Palazzo Colonna Review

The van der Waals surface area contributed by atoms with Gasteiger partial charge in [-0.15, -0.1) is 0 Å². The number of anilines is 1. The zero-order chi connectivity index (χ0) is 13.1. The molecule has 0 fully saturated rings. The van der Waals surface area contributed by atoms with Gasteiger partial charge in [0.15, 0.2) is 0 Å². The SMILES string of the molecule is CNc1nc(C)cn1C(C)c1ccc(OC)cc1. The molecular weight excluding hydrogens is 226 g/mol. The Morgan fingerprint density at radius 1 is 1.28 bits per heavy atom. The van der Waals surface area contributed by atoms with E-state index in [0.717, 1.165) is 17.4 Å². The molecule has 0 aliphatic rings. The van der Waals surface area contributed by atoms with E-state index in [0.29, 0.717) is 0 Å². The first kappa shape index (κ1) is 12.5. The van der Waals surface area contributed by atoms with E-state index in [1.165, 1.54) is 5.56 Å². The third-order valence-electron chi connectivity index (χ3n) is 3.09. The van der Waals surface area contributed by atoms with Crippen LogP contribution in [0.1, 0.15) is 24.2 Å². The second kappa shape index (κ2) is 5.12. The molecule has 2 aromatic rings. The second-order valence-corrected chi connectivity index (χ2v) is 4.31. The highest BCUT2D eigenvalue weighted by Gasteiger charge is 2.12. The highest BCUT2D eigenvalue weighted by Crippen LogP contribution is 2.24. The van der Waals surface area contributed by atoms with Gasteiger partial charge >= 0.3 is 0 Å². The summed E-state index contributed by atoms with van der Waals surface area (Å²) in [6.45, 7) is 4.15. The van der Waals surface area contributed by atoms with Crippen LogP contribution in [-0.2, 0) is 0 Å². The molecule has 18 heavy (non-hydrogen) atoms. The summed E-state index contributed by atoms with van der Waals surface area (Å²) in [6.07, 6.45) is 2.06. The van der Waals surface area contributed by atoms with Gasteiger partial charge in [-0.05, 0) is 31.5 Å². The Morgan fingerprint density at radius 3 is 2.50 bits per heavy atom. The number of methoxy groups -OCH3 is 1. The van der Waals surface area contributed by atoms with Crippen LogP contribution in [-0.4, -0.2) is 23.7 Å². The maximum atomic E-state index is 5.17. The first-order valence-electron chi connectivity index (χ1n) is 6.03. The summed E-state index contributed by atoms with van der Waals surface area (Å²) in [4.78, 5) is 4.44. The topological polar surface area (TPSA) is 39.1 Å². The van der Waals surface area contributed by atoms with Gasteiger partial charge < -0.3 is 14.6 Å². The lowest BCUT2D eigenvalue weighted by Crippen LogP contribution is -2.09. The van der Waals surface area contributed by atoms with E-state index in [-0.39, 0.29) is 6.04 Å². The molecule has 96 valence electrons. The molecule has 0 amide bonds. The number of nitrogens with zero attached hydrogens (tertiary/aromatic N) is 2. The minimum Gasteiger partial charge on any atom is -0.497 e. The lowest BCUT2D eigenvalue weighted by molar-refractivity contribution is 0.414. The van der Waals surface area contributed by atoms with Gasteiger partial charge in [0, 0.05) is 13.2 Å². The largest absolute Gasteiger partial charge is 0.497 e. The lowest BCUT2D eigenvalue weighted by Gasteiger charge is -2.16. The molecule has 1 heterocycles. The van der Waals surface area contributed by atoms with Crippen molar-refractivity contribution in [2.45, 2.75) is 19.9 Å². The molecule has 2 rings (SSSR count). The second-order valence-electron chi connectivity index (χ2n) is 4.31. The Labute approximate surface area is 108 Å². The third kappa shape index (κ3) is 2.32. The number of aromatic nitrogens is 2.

Rome's grandest family built itself Rome's grandest palazzo in the 18th century—it's so immense, it faces Piazza Santi Apostoli on one side and the Quirinal Hill on the other (a little bridge over Via della Pilotta links the palace with the gardens on the hill). While still home to some Colonna patricians, the palace also holds the family picture gallery, open to the public one day a week. The galleria is itself a setting of aristocratic grandeur; you might recognize the Sala Grande as the site where Audrey Hepburn meets the press in Roman Holiday. At one end looms the ancient red marble column (colonna in Italian), which is the family's emblem; above the vast room is the spectacular ceiling fresco of the Battle of Lepanto painted by Giovanni Coli and Filippo Gherardi in 1675—the center scene almost puts the computer-generated special effects of Hollywood to shame. Adding redundant luster to the opulently stuccoed and frescoed salons are works by Poussin, Tintoretto, and Veronese, and a number of portraits of illustrious members of the family such as Vittoria Colonna—Michelangelo's muse and longtime friend—and Marcantonio Colonna, who led the papal forces in the great naval victory at Lepanto in 1577. Lost in the array of madonnas, saints, goddesses, popes, and cardinals is, spoon at the ready, with mouth missing some front teeth, Annibale Carracci's lonely Bean-eater. As W.H. Auden put it, "Grub first, art later." At 11:45, there's a guided tour in English, included in your entrance fee. In 2013 the gallery opened a new wing, including its tapestry room, to the public.